By Paul Lorrah
It is an unfortunate reality of aging, if we live long enough most of us will eventually have a chronic condition or illness that requires us to have assistance with our daily living or health, known as Long-Term Care.
Despite the likelihood that we will need long term care someday, most people do not properly plan for it. This failure to plan in advance can be devastating when a health crisis occurs due to the unnecessary extra financial, physical, and emotional burden placed on our families.
Have you planned for the likelihood that you will need long term care someday?
Because of the high cost of care [nursing homes average $9-11,000 per month], planning in advance is vital.
When planning in advance for long-term care, you must have a plan that includes utilizing the Medicaid program. Medicaid is a long-term care cost assistance program that is part of our Social Security system.
The reason to plan in advance is to ensure that your hard earned savings and your home are protected for your family.
One of the most important parts of the Medicaid program to plan for is it's Estate Recovery. This allows the Medicaid program to be reimbursed for the amount it has paid out on an individual behalf. The Medicaid Estate Recovery unit can place a lien on the home or estate of the person that has been receiving Medicaid.
Most people want their home to go to their children or other family when they die, not to the government. But Medicaid Estate Recovery can force your home to be sold to pay the government back.
Planning in advance can help you avoid this from happening.
What can be done to protect your home from being lost if you end up needing long term care?
Finally, we have some good news. With expert planning, especially if you plan in advance, seniors can ensure that their homes will stay in the family after their deaths and not be lost to estate recovery.
There are a few different planning options that people can use to protect their homes from the Medicaid Estate Recovery Program, however only 1 can be used by anyone. Several options only apply to very specific family circumstances [like those with disabled children]. This article will discuss an option that is available to everyone who has the wisdom to plan in advance. It can be used to protect your home and other assets, including investments, for your spouse, children or other heirs after your death. This very important planning option is called a Medicaid Asset Protection Trust.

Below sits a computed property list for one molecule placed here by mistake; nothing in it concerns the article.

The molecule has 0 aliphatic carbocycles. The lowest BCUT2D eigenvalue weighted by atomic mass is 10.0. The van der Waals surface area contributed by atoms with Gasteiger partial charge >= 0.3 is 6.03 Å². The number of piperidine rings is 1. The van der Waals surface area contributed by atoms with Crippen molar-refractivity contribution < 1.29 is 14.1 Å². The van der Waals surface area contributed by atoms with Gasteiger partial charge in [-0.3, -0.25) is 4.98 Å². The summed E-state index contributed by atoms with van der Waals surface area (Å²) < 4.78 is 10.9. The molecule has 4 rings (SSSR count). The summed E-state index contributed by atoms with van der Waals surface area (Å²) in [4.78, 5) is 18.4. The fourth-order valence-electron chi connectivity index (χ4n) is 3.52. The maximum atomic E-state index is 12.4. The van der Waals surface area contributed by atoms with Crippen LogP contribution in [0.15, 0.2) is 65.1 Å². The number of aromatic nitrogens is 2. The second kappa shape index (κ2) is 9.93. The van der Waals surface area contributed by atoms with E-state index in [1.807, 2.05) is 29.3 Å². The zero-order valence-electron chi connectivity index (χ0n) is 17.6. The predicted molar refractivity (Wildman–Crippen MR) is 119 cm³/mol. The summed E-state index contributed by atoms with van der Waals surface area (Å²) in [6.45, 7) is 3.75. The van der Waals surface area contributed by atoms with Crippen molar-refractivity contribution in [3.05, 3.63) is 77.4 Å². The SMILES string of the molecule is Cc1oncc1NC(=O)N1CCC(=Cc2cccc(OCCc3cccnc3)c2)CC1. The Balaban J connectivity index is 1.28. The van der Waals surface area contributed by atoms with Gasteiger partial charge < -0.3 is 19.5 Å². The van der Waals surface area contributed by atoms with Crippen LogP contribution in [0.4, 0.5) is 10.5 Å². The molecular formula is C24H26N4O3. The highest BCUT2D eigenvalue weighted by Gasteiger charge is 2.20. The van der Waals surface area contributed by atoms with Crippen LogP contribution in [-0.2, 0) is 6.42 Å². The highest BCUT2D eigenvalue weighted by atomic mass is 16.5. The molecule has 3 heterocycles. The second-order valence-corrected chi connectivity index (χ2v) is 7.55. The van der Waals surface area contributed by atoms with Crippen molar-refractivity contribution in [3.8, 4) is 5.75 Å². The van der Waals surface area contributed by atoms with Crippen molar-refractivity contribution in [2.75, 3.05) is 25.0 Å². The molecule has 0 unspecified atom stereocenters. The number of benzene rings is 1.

This trust allows you to protect your real estate (and other assets if you wish) from long-term care costs while avoiding the risks and negative consequences of outright transfers to children. By transferring your home and other assets into a properly designed trust, you can still reserve an interest in and some control over the transferred assets – advantages that are not available when transfers are made outright to a child.
For example, the trust can provide that you have the right to reside in the home for the rest of your lifetime. No one can throw you out or ask you to pay rent. You still own the home for tax purposes, so you can still deduct the taxes, and claim any property tax rebates. You can claim the residential exclusion from income tax if the property is sold during your lifetime. And your heirs can get a step up in tax basis if the property is sold after you die (which can limit or avoid any income taxes they might otherwise have to pay).
The Trust Can Protect More than just your Home
Investments, such as stocks, bonds, bank accounts, and life insurance policies are also commonly protected through the use of this special form of trust.
What is a trust?
Let's do quick review of what a trust is. A trust is a legal arrangement that allows a Trustee, to manage assets on behalf of a beneficiary or beneficiaries.
The individuals involved in a trust are the Grantor [person(s) creating the trust], the Trustee [person managing the trust assets] and the beneficiary [person(s) receiving the trust assets upon the Grantors death].
How does the trust work?
The grantor transfers ownership of the home and assets to the trust, the trustee will oversee the trust assets to ensure that they are protected and distributed to the beneficiary as instructed by the trust. Trust assets and income can be distributed to a beneficiary at any time even during the Grantors lifetime.
Who can be Trustee?
Anyone that the Grantor wishes, the Grantor will choose the Trustee and beneficiaries when the trust is created.
You, as the Grantor can also be trustee and retain full control over the assets. You cannot however be the beneficiary, Medicaid rules do not allow it.
This is Not your standard Revocable Living Trust
It’s important to note that a Medicaid Asset Protection Trust is very different than the standard revocable “living trust” that many people hear about.
A revocable living trust does not protect your assets from nursing home and other long term care costs.
The Medicaid Asset Protection Trust is an irrevocable trust specifically designed to protect its holdings from loss when you apply for Medicaid to pay for your long- term care costs.
When you transfer assets you want to protect to the trust, you don’t have to sell them. You don’t have to change your investments. What you own now is merely moved under the protective umbrella of the trust. The trust can sell things held by it, and buy new things. If your home is held under the trust, and you need to move, the trust can sell it and buy a new one.
We've created many of these trusts for our clients. Most people don’t even notice the trust once it has been set up. It changes things just enough to protect your assets from nursing home costs, while preserving them for yourself, your spouse and your children.
If you're reading this article and you have not had the opportunity to plan in advance, there may still be options available to you.
Ready to learn more? Contact us today.